This is a community that has been built by people that came here, many seeking political asylum, seeking refuge, seeking freedom, seeking a better opportunity for their children. They now own businesses. They own banks.
They contribute. They are university presidents. They are brilliant doctors and surgeons in our hospitals.
So, this idea that you give a point system, that this White House would be giving a points system and giving -- you know, not allowing folks in who don't speak English and giving them the opportunity to learn English is absolutely racist and more than racist, it is un- American. It is not what we have done for 241 years.
And it is unrealistic because I can think of at least three U.S. senators who have parents that didn't speak English. Two of them being Republicans, Ted Cruz and Marco Rubio. I know that there is no way in the world this proposal will see the light of day in the U.S. Senate. It will not pass. It is nothing but another red herring by the Trump administration.
COOPER: Matt, you said the devil's in the details on this.
MATTHEW WHITAKER, FORMER U.S. ATTORNEY: Yes. As someone that's enforced the immigration laws, I know how difficult these choices are. And we elect our politicians in the folks in the House and the Senate and the President to make these difficult choices. There's no doubt in my mind having enforced these laws both for illegal and legal including things like going after people that commit marriage fraud that these rules need to be updated, these laws need to be updated and somebody has to make these choices as to who does or doesn't come in our country. And that's what we elect these folks to do.
But I will agree with Ana on one regard, and that is that immigrants, recent immigrants and long-term immigrants have made this country great.
COOPER: All right, everyone, we're going to continue this discussion.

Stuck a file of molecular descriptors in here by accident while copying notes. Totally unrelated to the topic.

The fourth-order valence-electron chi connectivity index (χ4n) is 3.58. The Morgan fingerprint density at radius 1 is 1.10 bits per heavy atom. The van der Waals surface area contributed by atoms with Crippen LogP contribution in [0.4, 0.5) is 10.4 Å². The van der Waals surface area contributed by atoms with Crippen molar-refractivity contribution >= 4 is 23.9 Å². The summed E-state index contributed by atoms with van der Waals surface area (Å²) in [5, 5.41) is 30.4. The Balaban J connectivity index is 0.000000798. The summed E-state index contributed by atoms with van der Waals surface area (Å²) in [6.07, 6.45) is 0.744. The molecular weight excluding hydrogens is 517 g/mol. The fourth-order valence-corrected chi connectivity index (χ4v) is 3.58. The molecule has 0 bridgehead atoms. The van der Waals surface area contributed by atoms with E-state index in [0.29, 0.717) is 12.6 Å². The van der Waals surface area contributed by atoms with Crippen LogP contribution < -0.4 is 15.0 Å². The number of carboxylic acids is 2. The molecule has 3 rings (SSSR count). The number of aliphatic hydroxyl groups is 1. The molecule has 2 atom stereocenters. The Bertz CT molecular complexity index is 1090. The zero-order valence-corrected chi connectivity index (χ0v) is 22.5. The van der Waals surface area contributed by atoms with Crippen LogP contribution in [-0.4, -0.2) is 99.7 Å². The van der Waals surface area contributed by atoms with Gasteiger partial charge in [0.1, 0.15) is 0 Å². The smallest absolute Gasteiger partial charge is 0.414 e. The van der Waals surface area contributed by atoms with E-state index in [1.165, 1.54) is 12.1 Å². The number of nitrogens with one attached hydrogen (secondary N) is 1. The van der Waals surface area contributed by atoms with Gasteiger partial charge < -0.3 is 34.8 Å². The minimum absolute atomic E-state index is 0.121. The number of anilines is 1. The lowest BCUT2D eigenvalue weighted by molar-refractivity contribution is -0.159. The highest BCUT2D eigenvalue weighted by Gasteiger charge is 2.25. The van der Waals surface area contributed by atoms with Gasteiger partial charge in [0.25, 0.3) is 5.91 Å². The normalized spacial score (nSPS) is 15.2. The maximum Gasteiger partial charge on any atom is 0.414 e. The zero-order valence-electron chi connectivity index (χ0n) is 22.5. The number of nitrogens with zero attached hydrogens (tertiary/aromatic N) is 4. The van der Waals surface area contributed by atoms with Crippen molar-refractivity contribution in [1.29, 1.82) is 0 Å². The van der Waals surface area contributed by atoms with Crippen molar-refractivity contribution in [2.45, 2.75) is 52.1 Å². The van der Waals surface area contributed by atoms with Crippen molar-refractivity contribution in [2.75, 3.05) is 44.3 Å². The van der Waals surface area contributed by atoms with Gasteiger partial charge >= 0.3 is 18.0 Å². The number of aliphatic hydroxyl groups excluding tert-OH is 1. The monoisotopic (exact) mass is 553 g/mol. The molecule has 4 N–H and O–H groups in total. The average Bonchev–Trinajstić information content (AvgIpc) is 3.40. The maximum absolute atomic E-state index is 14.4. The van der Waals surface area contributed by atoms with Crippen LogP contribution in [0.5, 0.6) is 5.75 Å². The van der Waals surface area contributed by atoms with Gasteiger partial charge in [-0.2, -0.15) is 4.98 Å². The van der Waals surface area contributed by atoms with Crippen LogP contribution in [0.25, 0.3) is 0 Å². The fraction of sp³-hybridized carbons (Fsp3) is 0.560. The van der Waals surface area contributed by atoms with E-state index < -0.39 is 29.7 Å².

Up next, what President Trump said today about this new immigration plan and I'll get everyone's take on it.
(COMMERCIAL BREAK) COOPER: We're now in the immigration plan getting support from the President. He is backing a bill, by two GOP senators, that proposes cutting illegal immigration into the United States by half over 10 years. Here's what President Trump said about it this morning.
(BEGIN VIDEO CLIP)
DONALD TRUMP, (R) PRESIDENT OF THE UNITED STATES: The RAISE Act ends chain migration, and replaces our low-skilled system with a new points-based system for receiving a Green Card. This competitive application process will favor applicants who can speak English, financially support themselves and their families, and demonstrate skills that will contribute to our economy
(END VIDEO CLIP)
COOPER: I'm back now with the panel. Jeffrey, I just want you to be able to respond to Ana who said that this is un-American, that there are plenty of people who come to this country not speaking English.
[20:35:05] JEFFREY LORD, CNN POLITICAL COMMENTATOR: I totally disagree. One of the things and I want to address as well to my friend, Charles, here, on what is assimilation.
My mother is Irish on her side of the family. So, you know, what, on St. Patrick's Day, I have corn beef and cabbage and maybe a green beer. Trust me, I'm not Irish. I'm an American. That's the point. There is no one in America who's an American citizen. Donald Trump --
COOPER: Right, but the Irish came here, they weren't viewed as American. In fact, the racism against Irish people was overwhelming.
LORD: Right. I understand which is why we have to move past this and not do a thing where we're in essence resegregating the country. That's a bad thing.
COOPER: Ana, is this resegregation?